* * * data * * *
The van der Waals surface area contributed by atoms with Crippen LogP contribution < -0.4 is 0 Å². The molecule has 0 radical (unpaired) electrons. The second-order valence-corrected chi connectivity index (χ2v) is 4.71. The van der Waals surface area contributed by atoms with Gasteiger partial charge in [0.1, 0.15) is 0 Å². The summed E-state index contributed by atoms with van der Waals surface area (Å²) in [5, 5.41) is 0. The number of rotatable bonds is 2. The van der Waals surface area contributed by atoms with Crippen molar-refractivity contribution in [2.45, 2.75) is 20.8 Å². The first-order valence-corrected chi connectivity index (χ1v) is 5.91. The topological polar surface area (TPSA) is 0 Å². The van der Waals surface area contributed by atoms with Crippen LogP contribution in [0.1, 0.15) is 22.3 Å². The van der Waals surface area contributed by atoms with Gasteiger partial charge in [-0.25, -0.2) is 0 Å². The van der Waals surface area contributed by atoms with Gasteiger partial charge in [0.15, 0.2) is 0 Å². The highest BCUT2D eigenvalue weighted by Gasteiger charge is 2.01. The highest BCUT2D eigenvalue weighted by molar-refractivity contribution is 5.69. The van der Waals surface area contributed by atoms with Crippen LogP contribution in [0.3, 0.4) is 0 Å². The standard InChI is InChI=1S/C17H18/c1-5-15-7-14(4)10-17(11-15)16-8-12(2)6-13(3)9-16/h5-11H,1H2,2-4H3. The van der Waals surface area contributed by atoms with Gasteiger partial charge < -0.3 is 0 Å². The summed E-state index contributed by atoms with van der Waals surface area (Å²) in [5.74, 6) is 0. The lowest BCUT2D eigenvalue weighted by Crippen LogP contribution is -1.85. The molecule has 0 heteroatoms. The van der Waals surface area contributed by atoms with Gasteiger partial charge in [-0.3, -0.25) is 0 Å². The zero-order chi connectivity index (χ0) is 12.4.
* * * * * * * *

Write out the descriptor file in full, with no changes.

The van der Waals surface area contributed by atoms with Crippen LogP contribution < -0.4 is 0 Å². The molecule has 0 radical (unpaired) electrons. The second-order valence-corrected chi connectivity index (χ2v) is 4.71. The van der Waals surface area contributed by atoms with Gasteiger partial charge in [0.1, 0.15) is 0 Å². The summed E-state index contributed by atoms with van der Waals surface area (Å²) in [5, 5.41) is 0. The number of rotatable bonds is 2. The van der Waals surface area contributed by atoms with Crippen molar-refractivity contribution in [2.45, 2.75) is 20.8 Å². The first-order valence-corrected chi connectivity index (χ1v) is 5.91. The topological polar surface area (TPSA) is 0 Å². The van der Waals surface area contributed by atoms with Crippen LogP contribution in [0.1, 0.15) is 22.3 Å². The van der Waals surface area contributed by atoms with Gasteiger partial charge in [-0.25, -0.2) is 0 Å². The van der Waals surface area contributed by atoms with Gasteiger partial charge in [0.15, 0.2) is 0 Å². The highest BCUT2D eigenvalue weighted by Gasteiger charge is 2.01. The highest BCUT2D eigenvalue weighted by molar-refractivity contribution is 5.69. The van der Waals surface area contributed by atoms with Crippen LogP contribution in [0.3, 0.4) is 0 Å². The standard InChI is InChI=1S/C17H18/c1-5-15-7-14(4)10-17(11-15)16-8-12(2)6-13(3)9-16/h5-11H,1H2,2-4H3. The van der Waals surface area contributed by atoms with Gasteiger partial charge < -0.3 is 0 Å². The summed E-state index contributed by atoms with van der Waals surface area (Å²) in [5.74, 6) is 0. The lowest BCUT2D eigenvalue weighted by Crippen LogP contribution is -1.85. The molecule has 0 heteroatoms. The van der Waals surface area contributed by atoms with Gasteiger partial charge in [-0.3, -0.25) is 0 Å². The zero-order chi connectivity index (χ0) is 12.4.